Coronavirus in DC, Maryland, Virginia: What to Know on April 9

Here's what to know about COVID-19 data, vaccinations and reopenings for D.C., Maryland and Virginia

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What the Data Shows

Vaccination numbers are quickly increasing, but a quick glance at a chart of COVID-19 hospitalizations in the D.C. area shows that we are still in a health crisis.

Maryland reported 1,840 new cases Friday. That’s the highest one-day jump since January, when the state was still fighting the post-holiday surge.

The seven-day average of cases spiked by 55, reaching 1,325. Hospitalizations are also trending upward. Fourteen more Marylanders died of COVID-19.

About 33% of residents have gotten the first dose of their vaccine, and another 2% have gotten the single dose Johnson & Johnson shot.

Some students and teachers headed back for the first day of in-person learning in Prince George's County Thursday as some teachers protested school conditions and whether it was safe to return. Prince George's County Bureau Chief Tracee Wilkins explains how the first day back to school went.

Virginia reported 1,000 new COVID-19 cases and 13 more deaths. The seven-day average declined by one case, to 1,058. The number of people hospitalized with COVID-19 has been trending upward since early March.

Nearly 35% of people have gotten at least one vaccine dose.

On Monday, DC will open eligibility for vaccine appointments to everyone over 16. News4's Mark Segraves has advice for anyone who pre-registered but hasn’t gotten an invitation for an appointment.

D.C. reported 136 new cases Friday and two more COVID-19 deaths. The seven-day average fell by two, to 118. It’s a promising sign that the figure is lower than it was one week or one month ago.

D.C. last released vaccinations data on April 2, and 23% of residents had received at least one shot.

Local Coronavirus News

  • The Washington Nationals and DC United are allowed to increase capacity at home games from 10% to 25%. Monumental Sports will also allow 10% capacity for Capitals and Wizards home games.
  • D.C.'s new high capacity COVID-19 vaccination site opens at Arena Stage.
  • D.C. Mayor Muriel Bowser will open COVID-19 vaccine appointments to Phase 2 on April 12. A week earlier than expected.
  • The National Independence Day Parade has been canceled for 2021, the National Park Service announced, citing "logistics and planning limitations."
  • The Virginia Employment Commission says that jobless workers collecting unemployment compensation will soon have to look for jobs again to receive benefits.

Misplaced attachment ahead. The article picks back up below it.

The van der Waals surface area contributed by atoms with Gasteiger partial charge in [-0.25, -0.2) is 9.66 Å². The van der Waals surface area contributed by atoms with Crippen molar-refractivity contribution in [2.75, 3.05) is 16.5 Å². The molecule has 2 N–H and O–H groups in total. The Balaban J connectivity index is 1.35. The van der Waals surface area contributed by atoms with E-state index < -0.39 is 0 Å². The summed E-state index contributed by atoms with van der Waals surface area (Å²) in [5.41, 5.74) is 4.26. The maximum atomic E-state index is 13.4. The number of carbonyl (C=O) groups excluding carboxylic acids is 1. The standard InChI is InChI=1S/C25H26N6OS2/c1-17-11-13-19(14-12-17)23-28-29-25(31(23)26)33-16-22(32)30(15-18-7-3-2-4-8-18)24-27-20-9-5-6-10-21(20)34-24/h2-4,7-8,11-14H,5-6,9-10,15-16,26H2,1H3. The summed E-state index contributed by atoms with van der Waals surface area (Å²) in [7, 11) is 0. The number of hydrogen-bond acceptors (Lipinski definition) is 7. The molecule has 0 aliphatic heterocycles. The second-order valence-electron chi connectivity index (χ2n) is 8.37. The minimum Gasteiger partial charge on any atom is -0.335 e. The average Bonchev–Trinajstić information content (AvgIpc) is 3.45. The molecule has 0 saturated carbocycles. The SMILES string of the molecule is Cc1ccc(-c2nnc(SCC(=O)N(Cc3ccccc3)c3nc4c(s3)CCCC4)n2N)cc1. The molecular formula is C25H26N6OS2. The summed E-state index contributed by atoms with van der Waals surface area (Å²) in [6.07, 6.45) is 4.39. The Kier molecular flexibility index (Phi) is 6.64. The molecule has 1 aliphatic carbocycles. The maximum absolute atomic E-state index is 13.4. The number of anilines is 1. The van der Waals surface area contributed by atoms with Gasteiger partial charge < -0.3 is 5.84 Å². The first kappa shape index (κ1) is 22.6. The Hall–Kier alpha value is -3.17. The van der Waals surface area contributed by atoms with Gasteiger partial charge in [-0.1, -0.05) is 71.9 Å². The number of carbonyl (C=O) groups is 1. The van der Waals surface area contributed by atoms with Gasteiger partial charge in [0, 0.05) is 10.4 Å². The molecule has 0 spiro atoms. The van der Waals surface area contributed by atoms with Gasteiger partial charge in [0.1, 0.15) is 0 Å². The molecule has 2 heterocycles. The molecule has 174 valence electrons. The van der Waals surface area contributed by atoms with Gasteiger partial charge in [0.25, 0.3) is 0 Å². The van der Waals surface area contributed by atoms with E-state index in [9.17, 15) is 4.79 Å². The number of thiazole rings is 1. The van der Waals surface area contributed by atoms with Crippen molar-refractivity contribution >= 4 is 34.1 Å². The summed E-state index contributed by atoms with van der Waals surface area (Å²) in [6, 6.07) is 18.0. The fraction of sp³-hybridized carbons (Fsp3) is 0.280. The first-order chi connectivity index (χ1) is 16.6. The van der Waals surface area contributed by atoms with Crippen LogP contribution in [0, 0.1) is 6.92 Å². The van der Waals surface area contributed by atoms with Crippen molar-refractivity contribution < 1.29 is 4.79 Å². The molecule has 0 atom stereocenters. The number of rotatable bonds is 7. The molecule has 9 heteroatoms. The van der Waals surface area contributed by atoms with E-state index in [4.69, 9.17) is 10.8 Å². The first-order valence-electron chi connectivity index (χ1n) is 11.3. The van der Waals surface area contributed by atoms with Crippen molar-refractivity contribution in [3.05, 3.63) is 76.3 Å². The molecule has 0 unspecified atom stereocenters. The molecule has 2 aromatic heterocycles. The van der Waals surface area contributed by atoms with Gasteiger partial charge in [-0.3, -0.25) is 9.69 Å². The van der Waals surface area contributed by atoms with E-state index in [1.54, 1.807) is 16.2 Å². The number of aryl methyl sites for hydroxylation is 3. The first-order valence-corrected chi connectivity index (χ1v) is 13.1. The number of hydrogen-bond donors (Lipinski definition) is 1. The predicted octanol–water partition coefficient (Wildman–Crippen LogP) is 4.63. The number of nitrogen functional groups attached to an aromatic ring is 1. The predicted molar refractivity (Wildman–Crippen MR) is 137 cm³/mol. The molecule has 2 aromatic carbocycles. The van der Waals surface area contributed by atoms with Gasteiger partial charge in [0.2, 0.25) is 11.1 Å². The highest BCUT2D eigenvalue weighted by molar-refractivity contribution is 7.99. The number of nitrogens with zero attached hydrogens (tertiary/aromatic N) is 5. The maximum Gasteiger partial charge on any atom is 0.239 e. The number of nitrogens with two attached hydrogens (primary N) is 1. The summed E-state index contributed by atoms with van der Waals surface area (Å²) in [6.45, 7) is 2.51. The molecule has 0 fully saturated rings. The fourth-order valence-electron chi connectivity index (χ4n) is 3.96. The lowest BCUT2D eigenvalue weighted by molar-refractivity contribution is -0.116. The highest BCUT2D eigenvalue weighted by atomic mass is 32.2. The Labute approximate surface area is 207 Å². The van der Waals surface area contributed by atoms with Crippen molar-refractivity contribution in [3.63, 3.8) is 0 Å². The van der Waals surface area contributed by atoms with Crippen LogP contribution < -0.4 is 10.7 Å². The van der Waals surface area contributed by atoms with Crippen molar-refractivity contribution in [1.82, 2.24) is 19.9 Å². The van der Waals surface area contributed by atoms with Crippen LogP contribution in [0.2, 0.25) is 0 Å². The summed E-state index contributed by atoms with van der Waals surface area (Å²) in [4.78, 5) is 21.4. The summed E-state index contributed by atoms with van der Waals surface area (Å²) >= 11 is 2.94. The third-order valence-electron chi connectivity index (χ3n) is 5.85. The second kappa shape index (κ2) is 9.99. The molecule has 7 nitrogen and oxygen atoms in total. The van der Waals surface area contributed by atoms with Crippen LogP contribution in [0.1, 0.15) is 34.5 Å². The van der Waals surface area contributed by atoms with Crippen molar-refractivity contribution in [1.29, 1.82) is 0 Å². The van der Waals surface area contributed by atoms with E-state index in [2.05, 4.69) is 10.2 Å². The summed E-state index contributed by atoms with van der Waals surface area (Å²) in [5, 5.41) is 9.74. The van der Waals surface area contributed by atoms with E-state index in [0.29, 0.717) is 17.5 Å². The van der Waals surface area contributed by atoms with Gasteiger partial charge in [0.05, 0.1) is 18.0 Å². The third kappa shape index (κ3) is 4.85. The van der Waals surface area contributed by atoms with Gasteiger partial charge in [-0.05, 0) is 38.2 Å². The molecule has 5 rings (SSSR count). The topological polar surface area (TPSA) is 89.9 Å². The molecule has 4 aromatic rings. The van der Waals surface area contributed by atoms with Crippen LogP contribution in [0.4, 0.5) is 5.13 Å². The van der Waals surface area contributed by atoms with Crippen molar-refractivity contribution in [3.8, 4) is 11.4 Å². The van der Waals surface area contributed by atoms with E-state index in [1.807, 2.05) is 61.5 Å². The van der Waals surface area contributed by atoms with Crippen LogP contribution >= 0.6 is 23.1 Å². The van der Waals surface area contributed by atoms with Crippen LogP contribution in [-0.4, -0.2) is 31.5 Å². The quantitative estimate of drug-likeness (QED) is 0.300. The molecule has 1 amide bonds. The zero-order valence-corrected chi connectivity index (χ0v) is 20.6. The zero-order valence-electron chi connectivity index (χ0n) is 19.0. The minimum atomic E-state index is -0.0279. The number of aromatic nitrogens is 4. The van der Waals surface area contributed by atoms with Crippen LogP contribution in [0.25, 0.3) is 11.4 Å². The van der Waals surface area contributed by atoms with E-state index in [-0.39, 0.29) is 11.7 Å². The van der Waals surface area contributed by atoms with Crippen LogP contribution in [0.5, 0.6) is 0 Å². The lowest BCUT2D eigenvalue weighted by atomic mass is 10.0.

• Some mass vaccination sites in Maryland will offer a limited number of walk-up shots every day, no appointment needed.
  • Fairfax County vaccine registration is now open for all essential workers in Phase 1c, including media workers, hairstylists, barbers and information technology workers. See specific category details here.
  • A new mass vaccination site opened Wednesday at the Greenbelt Metro Station in Prince George’s County. It will offer shots to anyone, not just Maryland residents. Go online here to create an account.
  • All D.C. residents over the age of 16 will be eligible to receive the COVID-19 vaccine Monday, April 19, the mayor announced.
  • In President Joe Biden's $1.9 trillion American Rescue Plan, $5 billion are earmarked for Black farmers impacted by decades of discrimination made worse during the pandemic.
  • Fairfax County Public Schools began to expand its in-person learning on Tuesday to four days a week for students who are struggling the most, Superintendent Scott Brabrand said.
  • In Maryland, anyone older than 16 can preregister to get their COVID-19 shot at one of the state's mass vaccination sites. Here's how to sign up.
  • NBC News is making finding information on when, how and where to obtain your coronavirus vaccination easier with its Plan Your Vaccine website.

Key Charts and Graphs

The vaccinated population in D.C. may be overestimated in this map because some non-residents who work in D.C. are included in the totals.

Vaccination Portals by County

As vaccinations in our region ramp up, here's a look at local portals residents can use to sign up for vaccination appointments or sign up to receive alerts.

Although COVID-19 treatments have improved and a vaccine is on the way, even a mild case of the virus can cause long-term complications — including the possibility of erectile dysfunction. Infectious disease expert Dr. Dena Grayson joined LX News with a warning not to let our guards down as we wait for a vaccine.

How to Stay Safe

Anyone can get COVID-19. Here are three simple ways the CDC says you can lower your risk: 

  • Wear a snug-fitting mask that covers your nose and mouth. 
  • Avoid being indoors with people who are not members of your household. The more people you are in contact with, the more likely you are to be exposed to COVID-19. If you are indoors with people you don’t live with, stay at least six feet apart and keep your mask on. 
  • Wash your hands often, especially after you have been in a public place.
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